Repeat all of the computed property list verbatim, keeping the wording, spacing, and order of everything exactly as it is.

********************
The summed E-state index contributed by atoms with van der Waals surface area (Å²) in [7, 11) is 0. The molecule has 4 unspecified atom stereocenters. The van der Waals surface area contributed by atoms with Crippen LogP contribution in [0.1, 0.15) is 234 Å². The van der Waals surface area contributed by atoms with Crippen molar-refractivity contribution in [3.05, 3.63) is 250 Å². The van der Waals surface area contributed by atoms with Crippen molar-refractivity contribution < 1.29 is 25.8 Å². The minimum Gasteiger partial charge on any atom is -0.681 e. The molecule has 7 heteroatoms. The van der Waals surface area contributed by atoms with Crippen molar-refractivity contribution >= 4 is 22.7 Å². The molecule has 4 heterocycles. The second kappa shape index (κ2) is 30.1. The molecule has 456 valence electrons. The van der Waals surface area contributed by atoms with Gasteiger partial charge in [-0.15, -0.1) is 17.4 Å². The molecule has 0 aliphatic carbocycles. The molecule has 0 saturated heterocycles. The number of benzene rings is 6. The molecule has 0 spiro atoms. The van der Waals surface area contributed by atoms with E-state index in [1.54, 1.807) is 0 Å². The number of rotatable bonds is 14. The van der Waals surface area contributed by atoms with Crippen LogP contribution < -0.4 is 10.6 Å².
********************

The summed E-state index contributed by atoms with van der Waals surface area (Å²) in [7, 11) is 0. The molecule has 4 unspecified atom stereocenters. The van der Waals surface area contributed by atoms with Crippen LogP contribution in [0.1, 0.15) is 234 Å². The van der Waals surface area contributed by atoms with Crippen molar-refractivity contribution in [3.05, 3.63) is 250 Å². The van der Waals surface area contributed by atoms with Crippen molar-refractivity contribution < 1.29 is 25.8 Å². The minimum Gasteiger partial charge on any atom is -0.681 e. The molecule has 7 heteroatoms. The van der Waals surface area contributed by atoms with Crippen molar-refractivity contribution >= 4 is 22.7 Å². The molecule has 4 heterocycles. The second kappa shape index (κ2) is 30.1. The molecule has 456 valence electrons. The van der Waals surface area contributed by atoms with Gasteiger partial charge in [-0.15, -0.1) is 17.4 Å². The molecule has 0 aliphatic carbocycles. The molecule has 0 saturated heterocycles. The number of benzene rings is 6. The molecule has 0 spiro atoms. The van der Waals surface area contributed by atoms with E-state index in [1.54, 1.807) is 0 Å². The number of rotatable bonds is 14. The van der Waals surface area contributed by atoms with Crippen LogP contribution < -0.4 is 10.6 Å².